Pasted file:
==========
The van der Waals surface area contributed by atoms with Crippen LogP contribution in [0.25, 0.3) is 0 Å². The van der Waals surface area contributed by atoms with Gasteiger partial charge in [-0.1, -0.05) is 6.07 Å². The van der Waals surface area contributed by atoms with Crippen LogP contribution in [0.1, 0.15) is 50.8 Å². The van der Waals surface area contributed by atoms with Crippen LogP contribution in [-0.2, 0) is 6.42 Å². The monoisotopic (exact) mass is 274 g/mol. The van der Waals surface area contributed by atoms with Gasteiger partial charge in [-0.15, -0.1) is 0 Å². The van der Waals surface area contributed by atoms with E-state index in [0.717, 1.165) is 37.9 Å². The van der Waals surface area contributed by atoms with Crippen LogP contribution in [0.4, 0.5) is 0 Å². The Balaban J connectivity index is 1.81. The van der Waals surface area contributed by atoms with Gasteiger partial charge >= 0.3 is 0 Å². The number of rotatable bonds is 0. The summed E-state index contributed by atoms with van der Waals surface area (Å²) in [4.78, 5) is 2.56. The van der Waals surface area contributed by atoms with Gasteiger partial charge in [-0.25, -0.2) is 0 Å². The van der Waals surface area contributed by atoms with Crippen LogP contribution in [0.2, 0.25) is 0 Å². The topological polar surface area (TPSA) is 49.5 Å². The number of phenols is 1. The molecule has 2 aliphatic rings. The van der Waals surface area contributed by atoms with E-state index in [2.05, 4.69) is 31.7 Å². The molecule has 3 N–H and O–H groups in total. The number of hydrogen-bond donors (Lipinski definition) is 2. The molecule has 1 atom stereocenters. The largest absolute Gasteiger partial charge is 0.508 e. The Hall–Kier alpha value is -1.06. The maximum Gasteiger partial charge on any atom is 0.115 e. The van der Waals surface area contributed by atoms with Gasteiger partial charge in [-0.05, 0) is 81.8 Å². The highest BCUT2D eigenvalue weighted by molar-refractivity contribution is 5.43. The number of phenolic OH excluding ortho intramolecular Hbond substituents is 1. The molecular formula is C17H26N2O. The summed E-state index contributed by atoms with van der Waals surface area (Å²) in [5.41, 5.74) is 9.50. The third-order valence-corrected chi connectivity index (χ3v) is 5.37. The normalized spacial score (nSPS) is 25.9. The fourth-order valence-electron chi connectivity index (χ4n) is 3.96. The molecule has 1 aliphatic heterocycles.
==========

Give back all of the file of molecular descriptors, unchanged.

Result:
The van der Waals surface area contributed by atoms with Crippen LogP contribution in [0.25, 0.3) is 0 Å². The van der Waals surface area contributed by atoms with Gasteiger partial charge in [-0.1, -0.05) is 6.07 Å². The van der Waals surface area contributed by atoms with Crippen LogP contribution in [0.1, 0.15) is 50.8 Å². The van der Waals surface area contributed by atoms with Crippen LogP contribution in [-0.2, 0) is 6.42 Å². The monoisotopic (exact) mass is 274 g/mol. The van der Waals surface area contributed by atoms with Gasteiger partial charge in [-0.15, -0.1) is 0 Å². The van der Waals surface area contributed by atoms with E-state index in [0.717, 1.165) is 37.9 Å². The van der Waals surface area contributed by atoms with Crippen LogP contribution in [0.4, 0.5) is 0 Å². The Balaban J connectivity index is 1.81. The van der Waals surface area contributed by atoms with Gasteiger partial charge >= 0.3 is 0 Å². The number of rotatable bonds is 0. The summed E-state index contributed by atoms with van der Waals surface area (Å²) in [4.78, 5) is 2.56. The van der Waals surface area contributed by atoms with Gasteiger partial charge in [-0.25, -0.2) is 0 Å². The van der Waals surface area contributed by atoms with Crippen LogP contribution in [0.2, 0.25) is 0 Å². The topological polar surface area (TPSA) is 49.5 Å². The number of phenols is 1. The molecule has 2 aliphatic rings. The van der Waals surface area contributed by atoms with E-state index in [2.05, 4.69) is 31.7 Å². The molecule has 3 N–H and O–H groups in total. The number of hydrogen-bond donors (Lipinski definition) is 2. The molecule has 1 atom stereocenters. The largest absolute Gasteiger partial charge is 0.508 e. The Hall–Kier alpha value is -1.06. The maximum Gasteiger partial charge on any atom is 0.115 e. The van der Waals surface area contributed by atoms with Gasteiger partial charge in [-0.05, 0) is 81.8 Å². The highest BCUT2D eigenvalue weighted by molar-refractivity contribution is 5.43. The number of phenolic OH excluding ortho intramolecular Hbond substituents is 1. The molecular formula is C17H26N2O. The summed E-state index contributed by atoms with van der Waals surface area (Å²) in [5.41, 5.74) is 9.50. The third-order valence-corrected chi connectivity index (χ3v) is 5.37. The normalized spacial score (nSPS) is 25.9. The fourth-order valence-electron chi connectivity index (χ4n) is 3.96. The molecule has 1 aliphatic heterocycles.